The vendor community, while caught off guard by news of the deal, were mostly optimistic in assessing the potential of this new retail goliath — even though there were unanswered questions about the retailer’s future.
“I feel more positive about the combination of these two sick puppies than I do negative about it,” said one vendor executive who spoke on the condition of anonymity.
“Nobody has a clue as to what’s going to happen,” said the executive. “Maybe [Edward] Lampert does. Maybe he doesn’t. Both Sears and Kmart are moving into the great unknown.”
There might be plenty of question marks surrounding the future of the company, but some vendors see opportunities to expand their businesses as a result of the merger.
“We don’t do nearly as much with Kmart [as Sears],” said Kellwood Co. chairman and chief executive officer Hal Upbin. “I hope we would start to do more business with Kmart as they start to review the merchandising options.”
Kellwood, with overall annual sales of $2.35 billion, counts Sears as its second- largest customer after J.C. Penney. The deal was a surprise to Upbin.
“It wasn’t on my radar,” he said. “I think it’s smart, though.”
Kellwood was created in 1961 by the merger of 15 independent Sears suppliers and has since expanded its business though a series of acquisitions.
Upbin, a dealmaker himself, said making better use of the two retailers’ real estate is a “prime result” of the merger.
Even if some Kmart stores convert to the Sears banner, Upbin is not expecting either one of the names to go away.
“Is that possible? Anything’s possible,” he said. “I really think they both have a reason to be. I would be really surprised if they didn’t continue the two brands as independent, but blending the best of each.”
Peter Boneparth, ceo of Jones Apparel Group, said Sears was gunning for significant off-the-mall growth. He said it was too early, however, to tell if there was a chance to pick up significant business with Kmart under the new structure.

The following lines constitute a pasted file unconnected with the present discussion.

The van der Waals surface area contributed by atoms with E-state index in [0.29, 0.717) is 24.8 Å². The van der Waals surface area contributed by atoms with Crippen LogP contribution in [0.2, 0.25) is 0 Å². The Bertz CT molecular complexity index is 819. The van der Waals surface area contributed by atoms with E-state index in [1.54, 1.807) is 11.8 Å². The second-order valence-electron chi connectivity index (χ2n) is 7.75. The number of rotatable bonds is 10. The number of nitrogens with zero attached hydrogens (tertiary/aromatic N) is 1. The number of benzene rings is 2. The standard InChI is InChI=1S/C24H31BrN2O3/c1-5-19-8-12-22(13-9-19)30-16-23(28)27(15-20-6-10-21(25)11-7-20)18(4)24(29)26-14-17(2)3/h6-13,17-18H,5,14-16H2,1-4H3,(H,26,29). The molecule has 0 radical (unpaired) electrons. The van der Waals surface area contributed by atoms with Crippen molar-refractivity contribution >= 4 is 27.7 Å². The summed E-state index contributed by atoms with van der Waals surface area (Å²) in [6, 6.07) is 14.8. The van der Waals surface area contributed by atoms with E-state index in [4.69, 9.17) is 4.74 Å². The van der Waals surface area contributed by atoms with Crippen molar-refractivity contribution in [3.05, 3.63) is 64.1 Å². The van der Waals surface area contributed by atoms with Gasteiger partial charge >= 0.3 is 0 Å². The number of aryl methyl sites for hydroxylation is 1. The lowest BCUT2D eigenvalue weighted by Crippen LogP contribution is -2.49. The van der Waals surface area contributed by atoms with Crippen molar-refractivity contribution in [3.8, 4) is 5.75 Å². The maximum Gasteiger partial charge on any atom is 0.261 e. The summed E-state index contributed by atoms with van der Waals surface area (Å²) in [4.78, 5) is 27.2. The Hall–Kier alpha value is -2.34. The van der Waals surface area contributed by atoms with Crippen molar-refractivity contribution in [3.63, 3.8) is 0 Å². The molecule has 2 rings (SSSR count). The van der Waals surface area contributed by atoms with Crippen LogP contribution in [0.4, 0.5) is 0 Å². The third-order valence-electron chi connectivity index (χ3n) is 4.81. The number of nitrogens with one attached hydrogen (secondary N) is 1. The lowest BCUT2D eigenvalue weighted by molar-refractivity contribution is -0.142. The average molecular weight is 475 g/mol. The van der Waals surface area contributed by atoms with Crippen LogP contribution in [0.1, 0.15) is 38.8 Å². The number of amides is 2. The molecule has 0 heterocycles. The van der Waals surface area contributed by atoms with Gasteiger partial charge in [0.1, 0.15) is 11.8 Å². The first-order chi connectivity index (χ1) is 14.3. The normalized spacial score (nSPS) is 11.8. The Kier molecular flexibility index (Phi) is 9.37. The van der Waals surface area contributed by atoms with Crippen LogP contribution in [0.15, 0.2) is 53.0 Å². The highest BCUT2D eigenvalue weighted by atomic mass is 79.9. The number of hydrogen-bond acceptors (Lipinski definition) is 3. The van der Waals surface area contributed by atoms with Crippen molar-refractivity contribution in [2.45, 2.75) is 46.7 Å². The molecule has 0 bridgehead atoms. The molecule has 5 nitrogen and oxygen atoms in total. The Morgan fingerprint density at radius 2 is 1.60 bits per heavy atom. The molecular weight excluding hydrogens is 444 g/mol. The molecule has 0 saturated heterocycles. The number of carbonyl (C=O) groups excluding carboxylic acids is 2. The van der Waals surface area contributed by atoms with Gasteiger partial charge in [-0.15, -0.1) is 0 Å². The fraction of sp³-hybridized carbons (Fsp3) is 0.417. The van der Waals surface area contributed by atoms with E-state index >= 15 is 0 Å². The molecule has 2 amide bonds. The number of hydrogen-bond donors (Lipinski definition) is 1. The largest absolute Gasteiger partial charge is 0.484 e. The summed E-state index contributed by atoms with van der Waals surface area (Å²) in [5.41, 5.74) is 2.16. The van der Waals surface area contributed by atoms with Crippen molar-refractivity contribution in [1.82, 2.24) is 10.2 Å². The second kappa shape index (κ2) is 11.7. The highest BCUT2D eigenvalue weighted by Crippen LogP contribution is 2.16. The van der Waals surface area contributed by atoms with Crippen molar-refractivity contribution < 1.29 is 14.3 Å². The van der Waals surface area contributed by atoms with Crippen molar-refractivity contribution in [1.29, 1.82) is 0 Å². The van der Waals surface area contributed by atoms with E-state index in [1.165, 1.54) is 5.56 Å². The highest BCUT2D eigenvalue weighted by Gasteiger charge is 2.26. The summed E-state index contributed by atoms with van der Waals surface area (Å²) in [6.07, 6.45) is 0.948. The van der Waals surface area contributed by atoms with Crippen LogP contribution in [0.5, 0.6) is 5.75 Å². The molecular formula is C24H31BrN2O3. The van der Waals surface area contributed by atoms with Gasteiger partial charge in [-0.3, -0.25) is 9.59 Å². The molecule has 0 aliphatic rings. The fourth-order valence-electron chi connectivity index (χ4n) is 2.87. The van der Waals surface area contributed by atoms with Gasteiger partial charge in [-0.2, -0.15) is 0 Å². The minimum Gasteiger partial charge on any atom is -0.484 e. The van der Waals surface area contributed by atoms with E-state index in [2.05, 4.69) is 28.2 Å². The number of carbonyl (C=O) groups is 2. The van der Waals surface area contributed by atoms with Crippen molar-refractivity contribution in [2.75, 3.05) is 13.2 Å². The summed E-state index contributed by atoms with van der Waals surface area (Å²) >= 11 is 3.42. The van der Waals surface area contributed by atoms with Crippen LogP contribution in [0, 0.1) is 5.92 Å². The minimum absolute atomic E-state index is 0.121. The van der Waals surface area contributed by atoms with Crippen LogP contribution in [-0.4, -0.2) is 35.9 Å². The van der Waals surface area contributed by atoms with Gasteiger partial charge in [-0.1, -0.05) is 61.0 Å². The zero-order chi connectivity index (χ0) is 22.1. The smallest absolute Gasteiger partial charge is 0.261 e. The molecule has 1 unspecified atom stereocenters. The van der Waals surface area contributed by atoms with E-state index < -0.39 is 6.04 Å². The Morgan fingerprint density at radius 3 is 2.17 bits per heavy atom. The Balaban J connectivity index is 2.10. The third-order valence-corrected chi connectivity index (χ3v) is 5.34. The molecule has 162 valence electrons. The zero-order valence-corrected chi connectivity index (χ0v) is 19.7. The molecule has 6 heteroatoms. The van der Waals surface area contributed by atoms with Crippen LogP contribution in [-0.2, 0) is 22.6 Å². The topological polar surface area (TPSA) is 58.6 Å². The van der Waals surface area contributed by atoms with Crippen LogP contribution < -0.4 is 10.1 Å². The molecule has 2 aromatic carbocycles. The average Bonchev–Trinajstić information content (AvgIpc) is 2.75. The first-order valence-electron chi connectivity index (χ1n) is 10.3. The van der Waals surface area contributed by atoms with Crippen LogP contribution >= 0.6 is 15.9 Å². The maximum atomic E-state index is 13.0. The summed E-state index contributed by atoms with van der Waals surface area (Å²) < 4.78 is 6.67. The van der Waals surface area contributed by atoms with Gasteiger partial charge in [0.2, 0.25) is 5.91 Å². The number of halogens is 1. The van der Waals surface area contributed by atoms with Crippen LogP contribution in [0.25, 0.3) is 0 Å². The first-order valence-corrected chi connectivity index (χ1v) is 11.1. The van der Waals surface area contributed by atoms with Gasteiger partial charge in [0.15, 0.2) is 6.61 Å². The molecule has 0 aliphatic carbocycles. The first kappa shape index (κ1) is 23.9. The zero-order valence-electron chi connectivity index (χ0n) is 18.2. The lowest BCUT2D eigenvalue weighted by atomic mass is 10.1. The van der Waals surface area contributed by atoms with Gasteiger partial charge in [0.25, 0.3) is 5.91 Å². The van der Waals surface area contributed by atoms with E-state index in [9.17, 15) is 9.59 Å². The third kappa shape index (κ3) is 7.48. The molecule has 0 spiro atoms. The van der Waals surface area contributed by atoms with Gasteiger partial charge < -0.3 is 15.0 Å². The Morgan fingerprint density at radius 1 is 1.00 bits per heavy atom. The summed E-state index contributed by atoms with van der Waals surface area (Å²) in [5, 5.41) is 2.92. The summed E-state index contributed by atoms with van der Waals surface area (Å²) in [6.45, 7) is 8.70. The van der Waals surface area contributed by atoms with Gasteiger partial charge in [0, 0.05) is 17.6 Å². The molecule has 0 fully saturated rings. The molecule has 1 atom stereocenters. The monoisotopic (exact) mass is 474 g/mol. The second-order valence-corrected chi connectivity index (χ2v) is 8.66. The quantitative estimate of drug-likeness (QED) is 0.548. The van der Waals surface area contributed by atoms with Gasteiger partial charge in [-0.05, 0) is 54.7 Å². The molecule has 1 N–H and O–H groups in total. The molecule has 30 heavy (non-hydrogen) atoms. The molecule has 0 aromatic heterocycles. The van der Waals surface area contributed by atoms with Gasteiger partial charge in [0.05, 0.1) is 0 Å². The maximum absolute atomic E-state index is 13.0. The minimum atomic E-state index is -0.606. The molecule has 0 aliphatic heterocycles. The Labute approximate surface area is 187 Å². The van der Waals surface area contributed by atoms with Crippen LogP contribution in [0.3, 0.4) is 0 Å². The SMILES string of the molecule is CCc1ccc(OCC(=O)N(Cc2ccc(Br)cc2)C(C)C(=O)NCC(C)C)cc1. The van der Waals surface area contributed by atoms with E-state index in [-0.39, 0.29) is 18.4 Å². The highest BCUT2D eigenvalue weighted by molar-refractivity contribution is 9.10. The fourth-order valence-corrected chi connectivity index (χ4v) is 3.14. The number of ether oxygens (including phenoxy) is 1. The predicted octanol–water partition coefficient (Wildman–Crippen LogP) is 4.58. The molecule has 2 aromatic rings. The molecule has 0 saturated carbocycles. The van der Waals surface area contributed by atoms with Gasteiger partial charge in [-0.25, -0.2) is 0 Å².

This story first appeared in the November 18, 2004 issue of WWD. Subscribe Today.
“To the extent that they need branded fashion product, then we feel like we’ll have a real opportunity here,” he said.
Jones has numerous businesses with Sears, including A|Line, which was relaunched exclusively into 450 of the chain’s stores for fall this year. There are also plans to introduce two or three initiatives with Sears next fall, said the ceo.
For his part, Liz Claiborne Inc. chairman and ceo Paul Charron said Lampert’s involvement is a plus.
“I think this is a highly intelligent move by a very sophisticated investor, Eddie Lampert,” said Charron. “This approach provides real opportunities for Sears Holdings that neither Kmart nor Sears had as independent enterprises.”
Charron doesn’t expect the deal to have any immediate affect on Claiborne.
“As far as I’m concerned, this transition suggests no change in the approach we’ll take over the next 12 months,” he said. “Twenty-four to 36 months down the road, who knows? A lot depends on how well we perform at Sears. We have to earn our keep every day.”
Claiborne sells its Curve and First Issue brands exclusively to Sears.
Vendors also said the combination will help the retailers better compete with retail giant Wal-Mart.
“How do you compete with Wal-Mart?” asked Josie Natori, ceo of Natori Co. “Over the years, Sears lost its leadership while Kmart got out of bankruptcy. In my mind, Sears and Kmart are pooling their strengths together to make their businesses stronger. They aren’t consolidating to survive, but to grow.”
Sears and Kmart also have complementary strengths.
“Sears is stronger in hard lines like electronics,” said Abe Chehebar, Accessory Network Group’s chairman and ceo. “Kmart has made tremendous strides in the past two years in its apparel and accessories presentations. We are seeing a Kmart that’s a lot more aggressive insofar as the timing of when they launch new products.”
ANG supplies Kmart with private label handbags, jewelry, headwear and cold weather accessories, as well as licensed children’s and teen merchandise.
“I think Sears’ strength in hardlines can be a help to Kmart and Kmart’s strength in softlines can be a big help to Sears,” Chehebar continued. “I think the two combined are going to be powerhouse retailers.”
As synergies between the two chains are realized, Sears and Kmart might also have to work to keep their offerings defined.
“A big question is: Can they merge their buying offices and at the same time produce a difference between the Sears and Kmart products, or will it just become a big bouillabaisse?” said Henry Warshow, ceo of H. Warshow & Sons, a stretch fabric producer.
“I think they would have to downsize personnel without relinquishing the integrity about what both stores are about,” he said. “But where do you draw the line?”
— With contributions from Karyn Monget and Marc Karimzadeh